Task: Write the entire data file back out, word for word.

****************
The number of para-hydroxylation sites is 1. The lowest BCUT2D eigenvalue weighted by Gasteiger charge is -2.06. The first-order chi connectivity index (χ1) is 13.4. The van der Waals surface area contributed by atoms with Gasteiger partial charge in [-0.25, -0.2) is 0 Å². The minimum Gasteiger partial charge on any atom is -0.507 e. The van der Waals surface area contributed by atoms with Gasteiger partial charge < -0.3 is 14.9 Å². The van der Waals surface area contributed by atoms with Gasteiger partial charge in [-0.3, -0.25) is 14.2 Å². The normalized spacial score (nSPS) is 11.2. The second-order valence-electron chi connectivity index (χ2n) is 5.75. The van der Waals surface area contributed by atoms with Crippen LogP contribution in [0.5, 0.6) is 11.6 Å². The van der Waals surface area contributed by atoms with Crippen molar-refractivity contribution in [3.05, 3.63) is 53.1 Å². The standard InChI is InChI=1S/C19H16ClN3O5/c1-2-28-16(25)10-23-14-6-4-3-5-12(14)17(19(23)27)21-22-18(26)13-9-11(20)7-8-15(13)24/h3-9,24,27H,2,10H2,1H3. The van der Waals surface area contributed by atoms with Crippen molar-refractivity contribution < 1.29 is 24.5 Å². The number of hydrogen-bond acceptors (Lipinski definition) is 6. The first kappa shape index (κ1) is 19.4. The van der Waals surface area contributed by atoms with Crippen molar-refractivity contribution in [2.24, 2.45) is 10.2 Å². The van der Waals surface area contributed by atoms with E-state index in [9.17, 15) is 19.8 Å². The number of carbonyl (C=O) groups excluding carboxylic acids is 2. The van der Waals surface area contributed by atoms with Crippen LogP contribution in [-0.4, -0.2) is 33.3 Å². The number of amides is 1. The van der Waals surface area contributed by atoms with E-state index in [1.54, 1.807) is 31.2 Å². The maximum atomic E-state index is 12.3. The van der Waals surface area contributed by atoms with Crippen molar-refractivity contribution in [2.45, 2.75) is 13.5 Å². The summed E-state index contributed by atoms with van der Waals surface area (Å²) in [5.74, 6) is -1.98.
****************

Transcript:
The number of para-hydroxylation sites is 1. The lowest BCUT2D eigenvalue weighted by Gasteiger charge is -2.06. The first-order chi connectivity index (χ1) is 13.4. The van der Waals surface area contributed by atoms with Gasteiger partial charge in [-0.25, -0.2) is 0 Å². The minimum Gasteiger partial charge on any atom is -0.507 e. The van der Waals surface area contributed by atoms with Gasteiger partial charge < -0.3 is 14.9 Å². The van der Waals surface area contributed by atoms with Gasteiger partial charge in [-0.3, -0.25) is 14.2 Å². The normalized spacial score (nSPS) is 11.2. The second-order valence-electron chi connectivity index (χ2n) is 5.75. The van der Waals surface area contributed by atoms with Crippen LogP contribution in [0.5, 0.6) is 11.6 Å². The van der Waals surface area contributed by atoms with Crippen molar-refractivity contribution in [3.05, 3.63) is 53.1 Å². The standard InChI is InChI=1S/C19H16ClN3O5/c1-2-28-16(25)10-23-14-6-4-3-5-12(14)17(19(23)27)21-22-18(26)13-9-11(20)7-8-15(13)24/h3-9,24,27H,2,10H2,1H3. The van der Waals surface area contributed by atoms with Crippen molar-refractivity contribution < 1.29 is 24.5 Å². The number of hydrogen-bond acceptors (Lipinski definition) is 6. The first kappa shape index (κ1) is 19.4. The van der Waals surface area contributed by atoms with Crippen molar-refractivity contribution in [2.24, 2.45) is 10.2 Å². The van der Waals surface area contributed by atoms with E-state index in [9.17, 15) is 19.8 Å². The number of carbonyl (C=O) groups excluding carboxylic acids is 2. The van der Waals surface area contributed by atoms with Crippen LogP contribution in [-0.4, -0.2) is 33.3 Å². The number of amides is 1. The van der Waals surface area contributed by atoms with E-state index in [1.54, 1.807) is 31.2 Å². The maximum atomic E-state index is 12.3. The van der Waals surface area contributed by atoms with Crippen molar-refractivity contribution in [2.45, 2.75) is 13.5 Å². The summed E-state index contributed by atoms with van der Waals surface area (Å²) in [5.74, 6) is -1.98.